Apple‘s imminent wave of iPhone augmented reality works on your phone’s screen, using its camera to inject characters into the real world. But AR headsets are out there too, bringing that idea to life in front of your eyes. One of them costs less than you think.

The Mira Prism, coming later in 2017, is a simple headband visor that uses your iPhone to reflect 3D images right in front of your face for about $100 (roughly £75 or AU$125). 

It looks like a fancy giant sun visor or a futuristic welder’s mask, and it easily fits over my head. Holding a little remote, I can point at floating cartoon planets hovering near my desk.

Trying to make holographic things dance in front of your face usually requires a pair of high-end smartglasses, or a headset like the Microsoft HoloLens. In my time with the Prism, it wasn’t as amazing as the HoloLens, or the demos that are already being pulled off with Apple’s upcoming ARKit, Apple’s toolset for making surprisingly good augmented reality on iPhone screens. But as a cheap accessory to make augmented reality available for a lot of people? It works. It’s a little like Google Cardboard for augmented reality… at a higher price.

The Los Angeles-based company, Mira, is founded by Ben Taft, Matt Stern and Montana Reed. All three are former students of USC’s Jimmy Iovine and Andre Young Academy for Arts, Technology and the Business of Innovation. Mira already has funding from Will.i.am and Salesforce CEO Marc Benioff, among others.

The Prism uses an iPhone (sorry, no Android version for now), which pops into the headband using elastic, snapping into place. A large mirrored visor reflects the phone’s stereoscopic images, turning them into floating three-dimensional, but virtual, objects. I got a demonstration at CNET’s offices, and the 3D images felt convincing enough. Polygonal planets spread around me and I controlled a rocket ship using a long elastic tether that I extended and retracted using a handheld wand-remote. I made the ship take off and land on the table, with the help of an included round cardboard marker.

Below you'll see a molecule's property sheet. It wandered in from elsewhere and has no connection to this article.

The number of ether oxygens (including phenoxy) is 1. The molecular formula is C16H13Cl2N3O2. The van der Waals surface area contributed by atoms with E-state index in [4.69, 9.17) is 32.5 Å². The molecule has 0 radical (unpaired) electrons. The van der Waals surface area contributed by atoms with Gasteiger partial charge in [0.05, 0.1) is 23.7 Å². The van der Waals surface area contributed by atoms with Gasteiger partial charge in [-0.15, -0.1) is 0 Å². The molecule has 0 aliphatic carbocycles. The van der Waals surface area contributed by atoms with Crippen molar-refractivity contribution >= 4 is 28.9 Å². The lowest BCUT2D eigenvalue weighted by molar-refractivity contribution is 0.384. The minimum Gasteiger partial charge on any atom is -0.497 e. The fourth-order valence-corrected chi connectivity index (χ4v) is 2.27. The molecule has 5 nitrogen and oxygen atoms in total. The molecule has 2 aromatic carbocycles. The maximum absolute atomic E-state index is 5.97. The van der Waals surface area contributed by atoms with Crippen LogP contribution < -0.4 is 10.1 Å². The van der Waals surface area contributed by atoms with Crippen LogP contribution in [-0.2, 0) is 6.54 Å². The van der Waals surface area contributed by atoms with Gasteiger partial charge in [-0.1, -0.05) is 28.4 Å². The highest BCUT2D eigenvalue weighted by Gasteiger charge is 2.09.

Mira’s augmented reality can be multiplayer, or viewed on a phone screen at the same time.


Josh Miller/CNET

What exactly do I do with this?

Mira has plans for games and entertainment apps, plus a partnership with some sort of entertainment property. Disney’s already making its own AR/mixed reality headset with Lenovo. The Mira Prism could be a way to make more affordable accessories for AR kits and games. In fact, the multiplayer part is Mira’s biggest aspiration. Several people could play with the same AR experience, or someone could watch and snap shots of it all on another phone running the Mira app.

The headset will be on sale “in time for the holidays” and comes out for developers this fall, but so do Apple’s augmented reality platform, ARKit, and the new iPhone. ARKit is already enabling some shockingly impressive tech demos and requires no headset at all. According to Mira’s founders, that’s fine: The goal for the Prism is to have apps take advantage of ARKit to make its future apps look even better. A software development kit (SDK) and Unity compatibility will make apps easier to make.

But that’s also assuming that developers are interested in making apps that work with the Prism, which uses its own wireless remote that feels like a cross between Google Daydream and Samsung Gear VR‘s tiny plastic wands.

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The headset doesn’t have much tech: it’s all in the phone.


Josh Miller/CNET

Hands-free phone AR headsets can be done cheaply

The Mira Prism, if nothing else, proves that affordable AR headsets are coming. My guess is this won’t be the only one: There could be a wave of novelty AR devices for phones in the next year, much like cheap VR headsets have appeared everywhere from Best Buy to drug stores.

Will Mira be the killer idea in a world of potentially competing AR products? My biggest concern about the Prism is that Apple’s imminent phone-AR already promises to be really good, and will likely work with tons of apps. Why would anyone buy a separate headset that doesn’t have quite as advanced positional tracking? (Mira’s remote has motion controls, but it lacks six degrees of freedom tracking, meaning it doesn’t have the same ultraprecise location awareness as top-end VR and AR headsets and controllers.)

The Mira Prism needs to prove its software is worth it. The price is right, but the timing might be a challenge. If Prism can open the doors to headset-enabled phone apps, however, Mira could be onto something.



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